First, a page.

24/12/10 -- Twas the night before Christmas, when all through the house, every man and his dog was bullish, and so was their mouse - Clement Clarke Moore (1779 - 1863).
London wheat finished a predictably quiet pre-holiday shortened session with Jan GBP0.25 higher at GBP197.50/tonne and new crop Nov up GBP1.00 to GBP166.25/tonne. Apart from January, the other three old crop contract months all closed at GBP200/tonne or higher for the first time ever.
Jan Paris wheat closed the session EUR1.75 higher at EUR249.75/tonne, whilst new crop Nov gained EUR0.50 to EUR220.00/tonne. Paris rapeseed, corn and malting barley were all flat to higher too.
Nobody wants to sell this market short, even at these levels. It's perhaps extremely telling that the bulls are fully prepared to sit on their longs across the holiday period, rather than cash in profits ahead of a four day shutdown in the case of London wheat.
Volume was light as you might expect. With US markets closed a day earlier than Europe for the festive break, there was little fresh impetus apart from carryover sentiment from yesterday.
Drought worries in southern Russia still haven't been resolved in the Stavropol, Krasnodar and North Caucasus regions.
Meanwhile there's an ongoing drought in the North China Plain, which has received no important rain for 90 days, according to Martell Crop Projections. Henan, which accounts for around a third of China's substantial winter wheat output, is expected to begin cloud seeding before long in an effort to break the drought, according to media sources.
The likelihood of further yuan appreciation in the New Year may spur further Chinese buying of grains, as they seek to rebuild stocks depleted by substantial government auctions during 2010 in a desperate bid to keep spiraling food price inflation under control.
The probability of increased money flows into the agri commodities-sector once we get into January looks set to see further price appreciation ahead.
Best wishes for a healthy, happy and peaceful Christmas. Nogger.
23/12/10 -- Soybeans
Jan soybeans set a new 27-month high, up 20 3/4 cents at USD13.49 1/2; Jan soymeal was up USD7.30 to USD360.00; Jan soyoil closed up 62 point to 56.59. Export sales were much better than last week at 827,810 MT. The primary destination was China (637,300 MT). Argentina looks set for another difficult couple of weeks as temperatures sizzle at 98-105 degrees for thirteen of the next sixteen days, according to QT Weather.
March corn closed up 5 cents to USD6.14; May corn closed up 5 cents ar USD6.22. Corn was up for the seventh session in a row. Export sales were robust at 906,077 MT. Argentina corn yield potential is being limited by dry field conditions, deep-layer drought reflects a very dry spring. November was particularly dry in the Argentina grain belt with less than 20% of normal monthly rainfall, says Martell Crop Projections.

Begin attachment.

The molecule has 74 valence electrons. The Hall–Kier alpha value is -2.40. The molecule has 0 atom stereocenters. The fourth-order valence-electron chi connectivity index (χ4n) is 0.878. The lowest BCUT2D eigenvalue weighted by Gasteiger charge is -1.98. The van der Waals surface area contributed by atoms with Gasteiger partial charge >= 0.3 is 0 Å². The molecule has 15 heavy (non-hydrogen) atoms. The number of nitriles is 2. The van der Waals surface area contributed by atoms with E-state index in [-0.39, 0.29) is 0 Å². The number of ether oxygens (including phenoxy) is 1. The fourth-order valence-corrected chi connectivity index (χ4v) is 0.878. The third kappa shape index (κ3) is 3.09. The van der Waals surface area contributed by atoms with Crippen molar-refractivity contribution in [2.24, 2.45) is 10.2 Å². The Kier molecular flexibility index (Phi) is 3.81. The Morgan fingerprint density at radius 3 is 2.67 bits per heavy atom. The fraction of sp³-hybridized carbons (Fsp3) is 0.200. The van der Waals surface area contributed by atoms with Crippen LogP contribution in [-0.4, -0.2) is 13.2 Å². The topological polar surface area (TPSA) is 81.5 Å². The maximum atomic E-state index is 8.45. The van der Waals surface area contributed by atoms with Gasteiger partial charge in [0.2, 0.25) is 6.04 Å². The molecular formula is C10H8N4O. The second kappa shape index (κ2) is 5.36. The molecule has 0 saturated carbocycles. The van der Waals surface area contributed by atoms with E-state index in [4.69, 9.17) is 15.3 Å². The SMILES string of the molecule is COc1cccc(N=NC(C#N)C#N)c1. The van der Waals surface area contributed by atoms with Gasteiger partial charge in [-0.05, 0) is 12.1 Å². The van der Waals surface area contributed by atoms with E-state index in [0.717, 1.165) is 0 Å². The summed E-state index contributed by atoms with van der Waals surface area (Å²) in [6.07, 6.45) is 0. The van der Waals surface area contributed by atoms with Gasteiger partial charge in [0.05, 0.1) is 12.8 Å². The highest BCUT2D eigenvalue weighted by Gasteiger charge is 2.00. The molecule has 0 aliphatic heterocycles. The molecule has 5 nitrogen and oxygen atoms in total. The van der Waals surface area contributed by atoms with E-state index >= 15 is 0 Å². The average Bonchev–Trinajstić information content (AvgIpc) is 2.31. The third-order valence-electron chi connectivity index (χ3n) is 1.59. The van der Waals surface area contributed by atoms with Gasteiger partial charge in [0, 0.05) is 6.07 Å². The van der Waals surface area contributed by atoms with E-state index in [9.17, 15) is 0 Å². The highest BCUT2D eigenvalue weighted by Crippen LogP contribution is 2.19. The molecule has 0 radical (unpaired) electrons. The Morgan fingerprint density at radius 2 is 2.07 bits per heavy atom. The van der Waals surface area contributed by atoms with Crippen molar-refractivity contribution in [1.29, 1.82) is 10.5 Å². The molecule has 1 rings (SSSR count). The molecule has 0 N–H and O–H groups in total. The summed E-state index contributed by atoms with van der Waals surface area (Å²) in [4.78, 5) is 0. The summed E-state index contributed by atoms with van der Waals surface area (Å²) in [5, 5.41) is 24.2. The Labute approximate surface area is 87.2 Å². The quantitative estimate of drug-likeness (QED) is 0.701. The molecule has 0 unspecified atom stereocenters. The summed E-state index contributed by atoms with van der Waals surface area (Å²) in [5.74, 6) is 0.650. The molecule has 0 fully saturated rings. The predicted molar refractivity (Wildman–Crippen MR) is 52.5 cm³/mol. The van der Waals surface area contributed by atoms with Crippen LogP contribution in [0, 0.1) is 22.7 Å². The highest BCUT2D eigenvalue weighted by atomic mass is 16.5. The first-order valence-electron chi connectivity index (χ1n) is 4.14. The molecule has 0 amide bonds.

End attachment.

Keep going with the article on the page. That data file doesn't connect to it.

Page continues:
March CBOT wheat was down 1/2 cent to USD7.83; March MGEX wheat was down 1 1/2 cents to USD8.68; March KCBT wheat was up 1/2 cent to USD8.45. The USDA confirmed that private US exporters sold 100,000 MT of wheat to Iraq. Algeria also purchased 200,000 MT of optional origin durum wheat. The USDA also reported weekly export sales of 590,500 MT of old crop wheat plus a further 6,500 MT for delivery in 2011/12.
23/12/10 -- EU wheat closed higher Thursday with Jan London wheat up GBP1.00 to GBP197.25/tonne, and new crop Nov GBP0.25 higher at GBP165.25/tonne. Jan Paris wheat rose EUR0.75 to EUR248.00/tonne and Nov climbed EUR0.25 to EUR219.50/tonne.
You wait all this time for one little duck, then two come along at once. July London wheat closed at GBP204/tonne and May also managed a close above the magical GBP200/tonne mark also today finishing at GBP201.00.
March wheat traded at GBP200/tonne, closing just GBP0.25/tonne below that level otherwise we'd have been looking at three little ducks. Meanwhile front month January set another couple of records, trading up to GBP198.40/tonne, the highest for a front month ever. It also set another new all time high close for a front month.
The USDA confirmed that private US exporters sold 100,000 MT of wheat to Iraq yesterday, with them also apparently booking 150,000 MT of Australian wheat.
Despite being a reported seller of wheat last week, Turkey are said to now be in the market for 1 MMT of protein wheat on an import levy free basis.
Algeria has also been a wheat buyer this week, booking "at least" 200,000 MT, meanwhile the USDA today reported weekly export sales of 590,500 MT of old crop wheat plus a further 6,500 MT for delivery in 2011/12.
Current prices certainly don't seem to be putting too many buyers off.